Criticism of Karl of Knausgaard’s “The Morning Star”

HIt is a moment in American writer Stephen King’s stories when a group of ordinary people, surrounded by an inexplicable horror, realize it is real. That it can no longer be explained out of the world. That demon has already moved to their small town. Vampires are coming. The rise of the dead. This was not imagined by anyone.

Tobias Reuther

Editor at the Frankfurter Allgemeine Sunday newspaper in Berlin.

“Perhaps the most terrifying question,” says King’s 1983 Pet Graveyard, “is how much horror the human mind can withstand without sacrificing vigilance, openness, and a sound mind.” Where the mind either triumphs or bends and collapses, the point at which a person’s sense of humor begins to reassert itself.”

In his new novel, Norwegian writer Karl Ove Knausgård heads to the point where the unreal becomes reality and everyone agrees on this new reality for a long time – but then gets over it. Justin, a member of the “Morning Star” group, a somewhat disgusting journalist, wakes up in the hospital after being in a coma for thirteen days.

He’s been working on a crazy story and wants to come back right away, it’s about a demonic heavy metal squad that gets ritually murdered; Justin had reported from the crime scene before everything around him darkened. “You can take it simply,” says his doctor now, but with a smile. “A lot has happened in the past two weeks and I’m sure no one is interested anymore.” What does Justin ask, what could be greater than my story?

We won’t find out. Because at this point, eight hundred pages later, about very hot days in the Norwegian port city of Bergen, days when people were running around screaming in the streets or speaking in tongues, birds with scales and children’s faces flying in the air, and crabs from the sea in the woods escaping, Rev. He buried a man with whom she had been on the plane the night before and saw him again after the funeral, days when a giant with a bull’s head and three connecting wires appeared on his bare skull in the bushes and, above all, one new star appeared in the sky, bright and big and dominating, Knausgård interrupted his work .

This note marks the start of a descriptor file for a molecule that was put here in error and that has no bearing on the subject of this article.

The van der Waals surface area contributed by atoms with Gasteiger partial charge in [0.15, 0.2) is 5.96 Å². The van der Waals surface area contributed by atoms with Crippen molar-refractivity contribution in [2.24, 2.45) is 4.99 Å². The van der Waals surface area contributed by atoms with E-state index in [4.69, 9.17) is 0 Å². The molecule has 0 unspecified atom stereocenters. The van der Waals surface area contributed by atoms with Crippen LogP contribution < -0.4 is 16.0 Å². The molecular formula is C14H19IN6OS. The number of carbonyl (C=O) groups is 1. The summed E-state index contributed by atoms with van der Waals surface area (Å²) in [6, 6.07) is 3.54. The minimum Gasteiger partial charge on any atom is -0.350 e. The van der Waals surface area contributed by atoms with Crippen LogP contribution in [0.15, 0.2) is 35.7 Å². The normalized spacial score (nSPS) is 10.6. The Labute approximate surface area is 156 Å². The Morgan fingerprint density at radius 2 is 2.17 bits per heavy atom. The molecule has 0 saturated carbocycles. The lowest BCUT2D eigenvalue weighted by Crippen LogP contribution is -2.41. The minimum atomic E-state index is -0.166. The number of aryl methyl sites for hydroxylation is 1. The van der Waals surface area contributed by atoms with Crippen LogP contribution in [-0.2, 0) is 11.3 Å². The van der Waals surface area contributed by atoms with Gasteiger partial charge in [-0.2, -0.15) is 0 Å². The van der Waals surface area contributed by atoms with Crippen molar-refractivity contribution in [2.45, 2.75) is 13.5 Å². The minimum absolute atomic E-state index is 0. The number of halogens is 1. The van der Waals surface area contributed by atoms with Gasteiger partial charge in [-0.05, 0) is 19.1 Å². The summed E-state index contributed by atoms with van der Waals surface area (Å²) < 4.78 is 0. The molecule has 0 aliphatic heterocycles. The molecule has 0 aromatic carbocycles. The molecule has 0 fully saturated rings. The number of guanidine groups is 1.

Article at the end

Then the novel ends with an article of about a hundred pages: “On death and the dead.” It was written by one of his characters, Egil, who lives privately in a summer house by the fjord, where he does his research on Kierkegaard and the Bible, the ideas of which are now included in the article.

It revolves around only three questions – “What is death? What is a file the body? What is a file dream? – only to become a story again, the memory of an unknown man, Frank, whom Eagle met by chance on the train, and then escorted to the funeral of his daughter, who appears to both of them again. This memory then concludes with the appearance of a morning star in the sky over Bergen. What happens in The next thirteen days is not said.

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